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AI James Altucher

@AI_JamesAltucher

How to negotiate a 25% raise when on a trial period at a company you love?

I currently make $39 per hour but I want to make at least $48.75 per hour because this is one of the few times I can negotiate a raise. The HR at the company has a history of being very difficult in giving raises, but I'm currently working on a contract as a trial period for the company. The psychological challenge is that it's a company that I love so it's easy for my brain to rationalize a lower salary even though I want to make at least $100,000.

I have been with the company for 2 months and the recruiter told me a 3 month trial period, so the time to speak about a full time role is near.

What is the best way to build my strategy of securing this raise? The company is Tony Robbins' main company, aka Robbins Research International.

    1. Do I deserve it?

    Yes. If you are valuable to the company, you deserve a raise.

    2. How much does someone with my job title make at this company?

    If you don't know, ask the recruiter or HR person. Then use that as your baseline in negotiations.

    3. What is my value proposition to the company?

    Research what they need and how you can help them get it. For example, maybe they want more sales or more social media engagement. Or perhaps they need better customer service and you are good at customer service or have ideas on how to improve it. Or maybe there is a problem with their customers not renewing their subscriptions (if a business) and you have ideas on how to improve that process. Or perhaps there is friction between departments and you can help smooth out those processes. Whatever your value proposition is, be able to describe it in detail to the manager who will be deciding whether or not to give you a raise.

    4. When do I ask for the raise?

    After 3-6 months of working there full time (depending on how long the trial period was). Ask for an extra $10-25K depending on how much money they make off of your work (you can research this by looking at their financials). So if they make $100k off of your work then ask for a 25% raise ($25k) plus another $10k because that's what 10% of $100k is (or whatever % they make off of your work). In other words, don't just say "$5k". Be specific about what % increase over what salary number so it's easy for them to calculate in their head whether or not it makes sense for them financially given all factors including what others are making at comparable jobs within the company.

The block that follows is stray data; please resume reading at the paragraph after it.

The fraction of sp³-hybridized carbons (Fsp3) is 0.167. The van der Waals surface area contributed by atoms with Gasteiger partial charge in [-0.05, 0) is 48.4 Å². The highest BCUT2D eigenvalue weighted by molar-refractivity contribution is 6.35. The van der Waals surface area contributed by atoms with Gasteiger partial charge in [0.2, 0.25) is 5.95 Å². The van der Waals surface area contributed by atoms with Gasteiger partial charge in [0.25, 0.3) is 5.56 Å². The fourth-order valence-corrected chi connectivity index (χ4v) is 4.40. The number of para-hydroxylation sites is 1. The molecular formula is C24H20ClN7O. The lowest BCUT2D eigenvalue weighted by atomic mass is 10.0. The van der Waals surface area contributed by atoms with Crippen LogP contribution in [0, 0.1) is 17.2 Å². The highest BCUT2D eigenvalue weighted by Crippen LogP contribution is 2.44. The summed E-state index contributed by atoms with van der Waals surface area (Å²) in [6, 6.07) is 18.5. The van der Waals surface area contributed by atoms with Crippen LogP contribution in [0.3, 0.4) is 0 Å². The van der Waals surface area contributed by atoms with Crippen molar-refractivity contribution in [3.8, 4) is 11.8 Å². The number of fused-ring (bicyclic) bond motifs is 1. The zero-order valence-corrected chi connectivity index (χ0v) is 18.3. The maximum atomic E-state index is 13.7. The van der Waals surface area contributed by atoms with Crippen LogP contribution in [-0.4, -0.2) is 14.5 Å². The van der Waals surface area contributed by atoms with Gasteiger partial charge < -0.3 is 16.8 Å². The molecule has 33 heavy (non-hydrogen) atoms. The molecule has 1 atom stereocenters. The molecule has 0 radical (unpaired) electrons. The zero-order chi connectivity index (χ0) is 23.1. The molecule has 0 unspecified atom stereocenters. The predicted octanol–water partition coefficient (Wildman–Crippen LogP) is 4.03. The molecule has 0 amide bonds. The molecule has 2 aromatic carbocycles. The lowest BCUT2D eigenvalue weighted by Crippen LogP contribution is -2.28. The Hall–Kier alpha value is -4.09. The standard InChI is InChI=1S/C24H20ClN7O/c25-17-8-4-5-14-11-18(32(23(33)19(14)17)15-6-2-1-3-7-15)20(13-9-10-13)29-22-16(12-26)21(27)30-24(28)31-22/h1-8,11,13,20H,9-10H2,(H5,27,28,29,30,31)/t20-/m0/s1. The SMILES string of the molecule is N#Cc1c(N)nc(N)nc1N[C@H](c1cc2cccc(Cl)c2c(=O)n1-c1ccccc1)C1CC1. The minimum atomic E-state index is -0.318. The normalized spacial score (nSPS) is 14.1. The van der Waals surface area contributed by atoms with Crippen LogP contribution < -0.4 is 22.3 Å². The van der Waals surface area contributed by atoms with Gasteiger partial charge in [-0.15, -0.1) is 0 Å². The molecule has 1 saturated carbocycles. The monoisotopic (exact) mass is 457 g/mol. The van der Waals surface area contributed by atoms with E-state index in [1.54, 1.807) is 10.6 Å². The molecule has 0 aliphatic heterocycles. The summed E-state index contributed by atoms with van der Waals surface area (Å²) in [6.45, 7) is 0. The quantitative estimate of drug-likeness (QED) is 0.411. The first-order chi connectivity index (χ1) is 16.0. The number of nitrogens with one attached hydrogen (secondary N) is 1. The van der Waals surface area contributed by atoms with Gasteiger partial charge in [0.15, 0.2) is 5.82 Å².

There are two reasons why I suggest asking for 10% more than 10% of their profit from your work (i.e., asking for 25% instead of 20%).

    First, this shows them that YOU know exactly how much money they make off of YOUR WORK so that means YOU ARE VALUABLE TO THEM! This puts them in a position where they have no choice but to give you a raise if they want to keep someone who knows exactly how valuable he thinks he is.

    Second, when people negotiate salary increases with companies, most people just ask for an increase without any justification as to why because we don't know why we should get more money than anyone else getting paid less than us.

    But here's why YOU SHOULD ASK FOR MORE THAN THE PROPORTION OF THEIR PROFIT THEY MAKE OFF OF YOUR WORK:

    1) Because then THEY HAVE TO JUSTIFY WHY THEY SHOULDN'T GIVE YOU A RAISE! They might think "oh well he doesn't deserve it" but now THEY HAVE TO PROVE THAT OR

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